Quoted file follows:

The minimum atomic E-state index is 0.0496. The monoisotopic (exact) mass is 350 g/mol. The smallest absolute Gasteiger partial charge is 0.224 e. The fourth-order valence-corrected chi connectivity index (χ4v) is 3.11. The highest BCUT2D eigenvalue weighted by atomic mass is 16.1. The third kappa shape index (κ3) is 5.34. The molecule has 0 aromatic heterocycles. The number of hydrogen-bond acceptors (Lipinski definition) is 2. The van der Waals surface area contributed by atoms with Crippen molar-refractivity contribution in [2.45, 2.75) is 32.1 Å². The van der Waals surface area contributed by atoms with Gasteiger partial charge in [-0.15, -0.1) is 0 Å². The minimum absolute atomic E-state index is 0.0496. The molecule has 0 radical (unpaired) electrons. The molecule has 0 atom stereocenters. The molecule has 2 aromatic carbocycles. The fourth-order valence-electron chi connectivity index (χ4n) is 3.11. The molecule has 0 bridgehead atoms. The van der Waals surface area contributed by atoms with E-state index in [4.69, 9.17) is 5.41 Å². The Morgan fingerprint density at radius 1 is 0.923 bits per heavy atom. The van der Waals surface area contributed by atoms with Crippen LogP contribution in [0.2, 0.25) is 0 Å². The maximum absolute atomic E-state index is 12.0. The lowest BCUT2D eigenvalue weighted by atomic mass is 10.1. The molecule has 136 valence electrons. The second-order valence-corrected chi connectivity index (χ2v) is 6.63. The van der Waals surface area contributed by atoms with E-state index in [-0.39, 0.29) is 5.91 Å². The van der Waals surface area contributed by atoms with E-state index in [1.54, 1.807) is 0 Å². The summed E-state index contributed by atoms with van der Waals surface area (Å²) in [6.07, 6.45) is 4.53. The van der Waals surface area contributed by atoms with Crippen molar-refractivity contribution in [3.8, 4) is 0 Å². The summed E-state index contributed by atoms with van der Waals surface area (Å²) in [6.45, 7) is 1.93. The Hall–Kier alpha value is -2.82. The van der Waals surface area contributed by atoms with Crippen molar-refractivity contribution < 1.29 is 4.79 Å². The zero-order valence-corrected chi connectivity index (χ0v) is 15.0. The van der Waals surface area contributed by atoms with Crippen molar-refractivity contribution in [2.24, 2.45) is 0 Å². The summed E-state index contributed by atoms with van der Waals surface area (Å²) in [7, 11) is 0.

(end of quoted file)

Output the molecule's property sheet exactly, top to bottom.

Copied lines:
The minimum atomic E-state index is 0.0496. The monoisotopic (exact) mass is 350 g/mol. The smallest absolute Gasteiger partial charge is 0.224 e. The fourth-order valence-corrected chi connectivity index (χ4v) is 3.11. The highest BCUT2D eigenvalue weighted by atomic mass is 16.1. The third kappa shape index (κ3) is 5.34. The molecule has 0 aromatic heterocycles. The number of hydrogen-bond acceptors (Lipinski definition) is 2. The van der Waals surface area contributed by atoms with Crippen molar-refractivity contribution in [2.45, 2.75) is 32.1 Å². The van der Waals surface area contributed by atoms with Gasteiger partial charge in [-0.15, -0.1) is 0 Å². The minimum absolute atomic E-state index is 0.0496. The molecule has 0 radical (unpaired) electrons. The molecule has 0 atom stereocenters. The molecule has 2 aromatic carbocycles. The fourth-order valence-electron chi connectivity index (χ4n) is 3.11. The molecule has 0 bridgehead atoms. The van der Waals surface area contributed by atoms with E-state index in [4.69, 9.17) is 5.41 Å². The Morgan fingerprint density at radius 1 is 0.923 bits per heavy atom. The van der Waals surface area contributed by atoms with Crippen LogP contribution in [0.2, 0.25) is 0 Å². The maximum absolute atomic E-state index is 12.0. The lowest BCUT2D eigenvalue weighted by atomic mass is 10.1. The molecule has 136 valence electrons. The second-order valence-corrected chi connectivity index (χ2v) is 6.63. The van der Waals surface area contributed by atoms with E-state index in [-0.39, 0.29) is 5.91 Å². The van der Waals surface area contributed by atoms with E-state index in [1.54, 1.807) is 0 Å². The summed E-state index contributed by atoms with van der Waals surface area (Å²) in [6.07, 6.45) is 4.53. The van der Waals surface area contributed by atoms with Crippen molar-refractivity contribution in [3.8, 4) is 0 Å². The summed E-state index contributed by atoms with van der Waals surface area (Å²) in [6.45, 7) is 1.93. The Hall–Kier alpha value is -2.82. The van der Waals surface area contributed by atoms with Crippen molar-refractivity contribution < 1.29 is 4.79 Å². The zero-order valence-corrected chi connectivity index (χ0v) is 15.0. The van der Waals surface area contributed by atoms with Crippen molar-refractivity contribution in [2.24, 2.45) is 0 Å². The summed E-state index contributed by atoms with van der Waals surface area (Å²) in [7, 11) is 0.